Mylan NV has priced its first US biosimilar, Fulphila (pegfilgrastim-jmbd), at a 33% discount to the reference drug, Amgen Inc.'s Neulasta (pegfilgrastim), a steeper discount than the 15% discount Pfizer Inc. initially used with the launch of Inflectra (infliximab-dyyb) versus Johnson & Johnson's reference drug Remicade (infliximab).
The difference could be important when it comes to whether Fulphila will gain traction in a market that has so far not been very receptive to biosimilars. Success could build momentum for future biosimilars in the US, while another lackluster biosimilar launch would most likely temper enthusiasm for investing in biosimilars until policy changes are adopted to foster the commercial market.
Mylan said it priced Fulphila at a wholesale acquisition cost of $4,175 per syringe. That compares to a WAC of $6,231 for Neulasta, according to analysts. Those prices do not take into account rebating and other discounts that bring down the net price of the products. It is expected that Amgen will counter the new biosimilar competition with steep rebating, a tactic that has helped J&J successfully retain market share of Remicade even though it has given up revenues due to the lower price.
"This is an indicator for the biosimilar enterprise," Bernstein's Ronny Gal said. "If Mylan's biosimilar ends up as a market failure, it suggests that the US market does not allow adoption of lower-priced drugs unless the US health care system adapts."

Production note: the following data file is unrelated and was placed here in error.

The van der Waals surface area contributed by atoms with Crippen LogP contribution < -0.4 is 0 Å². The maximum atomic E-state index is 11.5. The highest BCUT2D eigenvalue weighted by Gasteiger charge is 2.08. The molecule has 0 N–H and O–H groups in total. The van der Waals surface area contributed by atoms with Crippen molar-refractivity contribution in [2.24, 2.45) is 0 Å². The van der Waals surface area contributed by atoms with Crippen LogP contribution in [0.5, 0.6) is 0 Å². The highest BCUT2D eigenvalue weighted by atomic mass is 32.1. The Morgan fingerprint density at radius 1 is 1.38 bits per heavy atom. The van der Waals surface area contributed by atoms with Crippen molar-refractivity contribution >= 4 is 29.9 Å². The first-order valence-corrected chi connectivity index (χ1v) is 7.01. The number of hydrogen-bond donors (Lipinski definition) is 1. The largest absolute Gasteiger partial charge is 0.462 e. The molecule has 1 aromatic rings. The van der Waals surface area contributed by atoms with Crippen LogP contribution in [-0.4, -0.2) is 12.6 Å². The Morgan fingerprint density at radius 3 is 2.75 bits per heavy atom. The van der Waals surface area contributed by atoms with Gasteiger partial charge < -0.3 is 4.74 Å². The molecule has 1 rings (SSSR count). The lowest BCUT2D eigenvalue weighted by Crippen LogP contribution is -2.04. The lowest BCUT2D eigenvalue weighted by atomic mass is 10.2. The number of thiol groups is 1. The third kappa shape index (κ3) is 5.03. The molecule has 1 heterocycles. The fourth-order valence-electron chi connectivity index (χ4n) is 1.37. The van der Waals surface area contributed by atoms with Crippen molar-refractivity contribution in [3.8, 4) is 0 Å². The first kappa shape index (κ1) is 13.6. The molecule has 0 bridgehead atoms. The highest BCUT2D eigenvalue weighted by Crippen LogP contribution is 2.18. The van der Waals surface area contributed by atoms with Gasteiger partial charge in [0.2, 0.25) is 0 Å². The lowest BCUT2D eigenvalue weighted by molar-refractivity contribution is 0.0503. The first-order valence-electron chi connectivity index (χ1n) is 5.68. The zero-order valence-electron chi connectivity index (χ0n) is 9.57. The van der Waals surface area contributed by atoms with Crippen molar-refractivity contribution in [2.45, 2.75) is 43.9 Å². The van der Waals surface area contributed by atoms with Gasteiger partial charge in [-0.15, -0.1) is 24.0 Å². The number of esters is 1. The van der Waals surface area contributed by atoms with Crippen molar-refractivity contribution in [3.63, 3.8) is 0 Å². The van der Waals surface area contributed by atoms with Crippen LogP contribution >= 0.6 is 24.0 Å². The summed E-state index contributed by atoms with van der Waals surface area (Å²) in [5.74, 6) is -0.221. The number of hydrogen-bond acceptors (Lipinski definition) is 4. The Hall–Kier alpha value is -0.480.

Jefferies analyst Michael Yee said in a July 11 research note that Mylan's discount was higher than the 10%-20% discount he had forecasted, but pointed out that the key question remains the level of rebates.
"In reality, the discount of Fulphila is likely closer to 10%-20% and in line with expectations given some of the gross to net rebating for Neulasta," Yee said. "In addition, Amgen is likely locking in contracts for 2019 and hospitals take a comprehensive look at drug efficacy and safety for new products, so it will take some time for Fulphila to be added to hospital formularies."
Fulphila was approved by the FDA in June as the first biosimilar version of Amgen's blockbuster neutropenia drug. (Also see "Mylan Is First To Clear US Neulasta Biosimilar Hurdle; At-Risk Launch May Not Be Risky" - Pink Sheet, 5 Jun, 2018.) Mylan's application was initially met with a complete response letter but was approved on the second review, while several other rival biosimilars are also in various stages of review at the FDA, having also received complete response letters.
Neulasta generated $3.93bn in the US in 2017, so being first to market with a biosimilar is an important opportunity for Mylan.
A Bellwether For Biosimilar Success
The launch of Fulphila will be closely watched by the industry as a marker for the commercial success of biosimilars in the US. Pfizer's disappointing launch of Inflectra – the first monoclonal antibody biosimilar, which launched in the US in late 2016 – has raised some red flags. FDA Commissioner Scott Gottlieb has even started ringing the warning bells that the market might never materialize if commercial incentives aren't in place for biosimilar manufacturers. (Also see "FDA's Gottlieb: 'Pricing And Reimbursement Mischief' Holding Back Biosimilar Market" - Scrip, 7 Mar, 2018.)